Trust and security fears could hold back the Internet of Things

A new survey looks at our concerns about the IoT and finds more people worry about allowing access to their iron than you might think.
Written by Colin Barker, Contributor

Will security fears hold back the development of the Internet of Things?

Image: iStock

Thanks to the Internet of Things (IoT) some of us are already eyeing everyday household devices with something approaching suspicion.

While it might seem to be a stretch to believe that humble devices like irons may be quietly tracking our every move or be used for some other underhand purpose, apparently six percent of us think it might - a figure rises to one in ten in France.

Home security is the IoT application about which consumers have the greatest concern at 30 percent - well ahead of connected cars (12 percent) or connected heating systems (6 percent): respondents were worried that the IoT might mean that others could open the doors to their house.

The figures come from a survey that was carried out by the Mobile Ecosystem Forum (MEF), a trade body for the mobile industry: according to chairman Andrew Bud the IoT is an area that is becoming a real focus in users' minds.

Not surprisingly privacy - or the lack of it - is still a major concern for users. The effect of the IoT on security is a concern of 70 percent of US users and 69 percent of French users compared to a global average of 62 percent.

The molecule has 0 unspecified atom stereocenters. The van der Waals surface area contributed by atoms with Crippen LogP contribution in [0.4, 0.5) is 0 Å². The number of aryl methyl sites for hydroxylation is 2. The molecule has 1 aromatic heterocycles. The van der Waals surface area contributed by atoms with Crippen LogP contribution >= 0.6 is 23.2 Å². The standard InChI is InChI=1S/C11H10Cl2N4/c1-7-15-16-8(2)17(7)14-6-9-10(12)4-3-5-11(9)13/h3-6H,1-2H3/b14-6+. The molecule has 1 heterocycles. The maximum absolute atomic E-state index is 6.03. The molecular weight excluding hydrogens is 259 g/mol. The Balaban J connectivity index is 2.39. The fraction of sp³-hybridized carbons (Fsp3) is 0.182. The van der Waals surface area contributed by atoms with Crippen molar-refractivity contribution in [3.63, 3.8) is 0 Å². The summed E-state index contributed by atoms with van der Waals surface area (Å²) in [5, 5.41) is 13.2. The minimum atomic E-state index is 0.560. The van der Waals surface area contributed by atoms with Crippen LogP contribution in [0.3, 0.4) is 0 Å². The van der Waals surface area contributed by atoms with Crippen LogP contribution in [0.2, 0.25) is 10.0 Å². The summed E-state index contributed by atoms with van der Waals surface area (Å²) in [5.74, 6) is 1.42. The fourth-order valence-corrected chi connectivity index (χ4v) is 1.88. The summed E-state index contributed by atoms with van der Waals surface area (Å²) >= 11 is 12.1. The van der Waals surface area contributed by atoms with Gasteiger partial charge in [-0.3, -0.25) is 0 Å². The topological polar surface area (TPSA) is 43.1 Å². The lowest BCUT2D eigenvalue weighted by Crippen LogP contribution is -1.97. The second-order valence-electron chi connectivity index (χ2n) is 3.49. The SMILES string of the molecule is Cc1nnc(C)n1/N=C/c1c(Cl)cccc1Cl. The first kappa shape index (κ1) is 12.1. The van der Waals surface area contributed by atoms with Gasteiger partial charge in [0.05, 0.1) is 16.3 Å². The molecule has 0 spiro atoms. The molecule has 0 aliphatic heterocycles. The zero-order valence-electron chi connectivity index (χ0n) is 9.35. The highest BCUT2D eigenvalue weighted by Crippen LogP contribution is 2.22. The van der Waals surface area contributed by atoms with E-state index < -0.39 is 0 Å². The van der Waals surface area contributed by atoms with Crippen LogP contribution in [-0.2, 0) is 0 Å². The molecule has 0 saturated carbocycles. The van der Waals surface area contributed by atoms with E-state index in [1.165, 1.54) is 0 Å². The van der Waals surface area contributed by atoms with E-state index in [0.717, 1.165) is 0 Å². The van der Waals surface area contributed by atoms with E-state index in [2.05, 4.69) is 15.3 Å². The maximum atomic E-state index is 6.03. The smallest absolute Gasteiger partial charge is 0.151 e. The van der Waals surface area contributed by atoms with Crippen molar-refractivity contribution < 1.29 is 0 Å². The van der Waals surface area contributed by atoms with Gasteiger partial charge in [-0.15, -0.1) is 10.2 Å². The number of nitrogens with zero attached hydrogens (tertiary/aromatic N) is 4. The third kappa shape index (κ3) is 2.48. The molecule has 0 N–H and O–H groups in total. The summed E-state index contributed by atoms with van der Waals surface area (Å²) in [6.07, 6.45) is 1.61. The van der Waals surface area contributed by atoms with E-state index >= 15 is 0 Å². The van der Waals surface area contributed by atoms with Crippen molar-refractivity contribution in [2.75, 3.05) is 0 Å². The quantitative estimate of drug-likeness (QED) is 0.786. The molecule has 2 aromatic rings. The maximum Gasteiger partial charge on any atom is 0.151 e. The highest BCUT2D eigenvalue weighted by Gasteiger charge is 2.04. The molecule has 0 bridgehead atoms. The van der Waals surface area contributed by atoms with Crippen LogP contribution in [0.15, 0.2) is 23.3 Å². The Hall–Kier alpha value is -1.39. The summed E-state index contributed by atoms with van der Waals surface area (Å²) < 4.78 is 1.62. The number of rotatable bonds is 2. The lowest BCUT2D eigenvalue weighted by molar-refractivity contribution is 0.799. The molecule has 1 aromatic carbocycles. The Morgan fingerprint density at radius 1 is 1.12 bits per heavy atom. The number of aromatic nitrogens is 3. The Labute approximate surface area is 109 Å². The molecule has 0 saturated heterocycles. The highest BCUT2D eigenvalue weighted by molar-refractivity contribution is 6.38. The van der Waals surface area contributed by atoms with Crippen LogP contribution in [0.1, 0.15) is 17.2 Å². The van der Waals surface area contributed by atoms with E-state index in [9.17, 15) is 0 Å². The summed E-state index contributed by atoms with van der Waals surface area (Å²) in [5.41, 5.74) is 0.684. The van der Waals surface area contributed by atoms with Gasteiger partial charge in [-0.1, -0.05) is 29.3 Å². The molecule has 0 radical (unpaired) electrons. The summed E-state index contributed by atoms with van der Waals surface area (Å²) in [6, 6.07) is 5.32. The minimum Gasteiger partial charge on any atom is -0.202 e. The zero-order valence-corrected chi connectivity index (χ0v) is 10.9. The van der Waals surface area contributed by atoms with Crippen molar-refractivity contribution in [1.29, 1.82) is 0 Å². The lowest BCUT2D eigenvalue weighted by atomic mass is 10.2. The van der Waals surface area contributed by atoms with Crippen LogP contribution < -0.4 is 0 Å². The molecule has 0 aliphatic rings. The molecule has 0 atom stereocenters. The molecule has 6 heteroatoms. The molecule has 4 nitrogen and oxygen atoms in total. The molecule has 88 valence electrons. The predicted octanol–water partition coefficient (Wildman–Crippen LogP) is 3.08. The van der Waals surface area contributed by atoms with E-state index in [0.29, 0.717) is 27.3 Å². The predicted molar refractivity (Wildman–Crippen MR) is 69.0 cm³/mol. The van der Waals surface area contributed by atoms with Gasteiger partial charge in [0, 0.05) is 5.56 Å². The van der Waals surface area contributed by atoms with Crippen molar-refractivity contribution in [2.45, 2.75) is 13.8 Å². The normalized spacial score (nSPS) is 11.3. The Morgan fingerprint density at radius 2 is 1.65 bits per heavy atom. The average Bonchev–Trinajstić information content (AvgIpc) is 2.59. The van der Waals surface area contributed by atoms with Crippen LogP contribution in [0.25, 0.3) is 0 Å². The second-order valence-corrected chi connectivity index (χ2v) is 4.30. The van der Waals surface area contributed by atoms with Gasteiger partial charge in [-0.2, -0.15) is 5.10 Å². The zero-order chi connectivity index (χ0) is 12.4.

While around the world 54 percent of users say security as their first concern, UK users show they are the most worried about this at 67 percent.

Worldwide 52 percent of users believe that the providers of wearable devices should behave in a 'transparent' fashion but this rises to 61 percent of South African users and 65 percent of Chinese.

On another tack, the survey asked if users thought that the IoT was a threat. Some 21 percent of users - one in five - say it is.

But Bud believes the survey gives some valuable pointers for companies. "I think there are three key lessons for companies," said Bud. "When you access your customers' data there is a level of trust that the user gives you and there are three key things for companies to remember. Don't abuse it, don't lose it and be a good steward."

Bud believes that organisations are reluctant to look at the issue too carefully, that somehow, "it doesn't seem right to even talk about it". Industry should do the opposite, Bud believes and they should talk about it, "loudly, clearly and frankly".

It's not difficult but Bud believes that the industry needs to do it with some thought. "Screaming about it is helpful when the industry talks to itself but it is unhelpful when talking to the consumer." he says.

More on the Internet of Things

Editorial standards